Auditing taxpayers is a dying tradition at depleted IRS

A New York Times article accusing President Donald Trump and his family of dodging hundreds of millions in taxes has raised questions about how such conduct could've happened under federal tax authorities' noses. One explanation: Far fewer authorities are poking their noses in Americans' tax returns, reducing the odds of getting flagged for cutting corners, or even committing outright fraud.

Of the more than 245 million tax returns the IRS processed in 2017, only 1 in 160 individual returns -- 0.6 percent -- were audited. That marks a sixth consecutive annual decline in audits, and amounts to the lowest level in 15 years. About 934,000 returns were audited in 2017, the lowest number since 2003, according to agency data.   

Richer Americans, who historically are more likely to attract the IRS' attention, are also facing less scrutiny. Among households with income above $1 million, 4.3 percent faced audits last year. That's less than half the 9.5 percent rate in 2015, and the lowest audit rate for millionaires since the IRS first began tracking it in 2004. The audit rate for taxpayers earning $200,000 or less fell last year to 0.6 percent, the lowest level since 2002. 

"It's such a small percentage to start with, and it keeps going down," said Fred Slater, a Manhattan CPA, of taxpayers facing audits.   

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Andy Mattson, a certified public accountant at Moss Adams in Silicon Valley, said there's been a "noticeable, tangible, obvious decline in the level of audit activity," a trend he chalks up to a decline in IRS funding.

Starting in 2011, the GOP-led Congress repeatedly slashed the IRS budget, which fell from $12.1 billion in 2011 to $11.2 billion by 2017. Over that time the agency thinned the ranks of its enforcement personnel by roughly a third.

The departures included many highly trained tax pros, replaced mostly by lower-level clerks and by software that flags returns that deviate from statistical norms. As a result, the IRS is badly outgunned, especially when facing the squadrons of lawyers and accountants employed by high-income filers.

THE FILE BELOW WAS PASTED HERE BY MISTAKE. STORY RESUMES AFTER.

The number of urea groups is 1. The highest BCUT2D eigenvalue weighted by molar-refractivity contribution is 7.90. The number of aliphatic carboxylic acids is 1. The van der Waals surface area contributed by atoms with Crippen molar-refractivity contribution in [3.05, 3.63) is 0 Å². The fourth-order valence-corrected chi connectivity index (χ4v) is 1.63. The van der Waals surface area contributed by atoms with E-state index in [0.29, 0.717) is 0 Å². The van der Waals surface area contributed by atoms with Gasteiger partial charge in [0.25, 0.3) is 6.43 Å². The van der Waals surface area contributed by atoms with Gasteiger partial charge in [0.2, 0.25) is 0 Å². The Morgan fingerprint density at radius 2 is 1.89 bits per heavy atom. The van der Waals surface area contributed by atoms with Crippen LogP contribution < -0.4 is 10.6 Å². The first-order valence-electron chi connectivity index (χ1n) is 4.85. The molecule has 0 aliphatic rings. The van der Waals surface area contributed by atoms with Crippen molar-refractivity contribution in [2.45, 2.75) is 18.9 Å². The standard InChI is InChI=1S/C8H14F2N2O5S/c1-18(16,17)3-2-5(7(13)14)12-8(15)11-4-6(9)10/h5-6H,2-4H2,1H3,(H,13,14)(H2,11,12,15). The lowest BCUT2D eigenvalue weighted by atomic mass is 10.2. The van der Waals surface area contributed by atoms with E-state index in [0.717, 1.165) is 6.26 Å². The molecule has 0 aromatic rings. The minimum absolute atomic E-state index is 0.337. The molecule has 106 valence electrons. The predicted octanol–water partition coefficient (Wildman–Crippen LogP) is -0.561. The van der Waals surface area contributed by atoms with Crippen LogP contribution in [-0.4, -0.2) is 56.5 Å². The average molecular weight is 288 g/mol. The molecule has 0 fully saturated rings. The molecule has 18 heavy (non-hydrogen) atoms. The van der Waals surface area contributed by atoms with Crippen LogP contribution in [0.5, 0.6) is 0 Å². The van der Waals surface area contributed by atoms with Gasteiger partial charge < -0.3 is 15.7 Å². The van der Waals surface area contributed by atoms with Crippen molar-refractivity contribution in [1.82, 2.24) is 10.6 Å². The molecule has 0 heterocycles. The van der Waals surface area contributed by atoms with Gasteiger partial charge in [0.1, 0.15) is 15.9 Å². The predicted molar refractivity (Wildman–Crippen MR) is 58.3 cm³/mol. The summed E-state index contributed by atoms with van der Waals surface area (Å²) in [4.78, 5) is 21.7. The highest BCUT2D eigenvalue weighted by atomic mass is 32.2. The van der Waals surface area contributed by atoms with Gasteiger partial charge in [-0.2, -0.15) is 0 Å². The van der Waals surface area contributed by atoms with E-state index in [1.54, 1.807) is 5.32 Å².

"The level of what [the IRS] has versus the private side is night and day," Slater said, comparing it to a boxing match between "a professional and a rank amateur."  

Who's most likely to get audited?

While fewer Americans are getting audited, two groups of tax filers are more likely to attract scrutiny: people in higher tax brackets, and those who report little or no income at all, according to IRS figures. Last year, filers reporting no income were audited at a rate 3.3 percent; 0.8 percent of those reporting income of $1 to $24,999 faced audits.

The agency's audit numbers exclude computer-generated "document-matching" requests, which call on the taxpayer to explain any discrepancies between what's on a return and information reported by a bank or another third party. 

Avoiding an audit is largely a matter of staying under the radar. Slater points to former Trump campaign chairman Paul Manafort as a prime example of someone whose fraudulent financial dealings might have remained in the dark if not for his high-profile political work.

"If he hadn't taken the job with the president, he would have never been caught," Slater said. 

One way of getting unwelcome attention from the IRS -- taking a lot of deductions despite a lower level of income.

"The income reported is compared to deductions taken to determine which taxpayers have a higher percentage of deductions within their income bracket," explained John Vento, a CPA in Staten Island. "If you have many deductions above the normal range, your tax return is more likely to be red-flagged for an audit."

Americans who are self-employed and do their own taxes are also more likely to be audited, as it's more cost effective for the IRS and state tax agencies. "When you have a professional in between," Slater said, referring to an accountant or other trained tax prepared, "the longer it takes and the less profitable it is" for tax authorities to conduct an audit.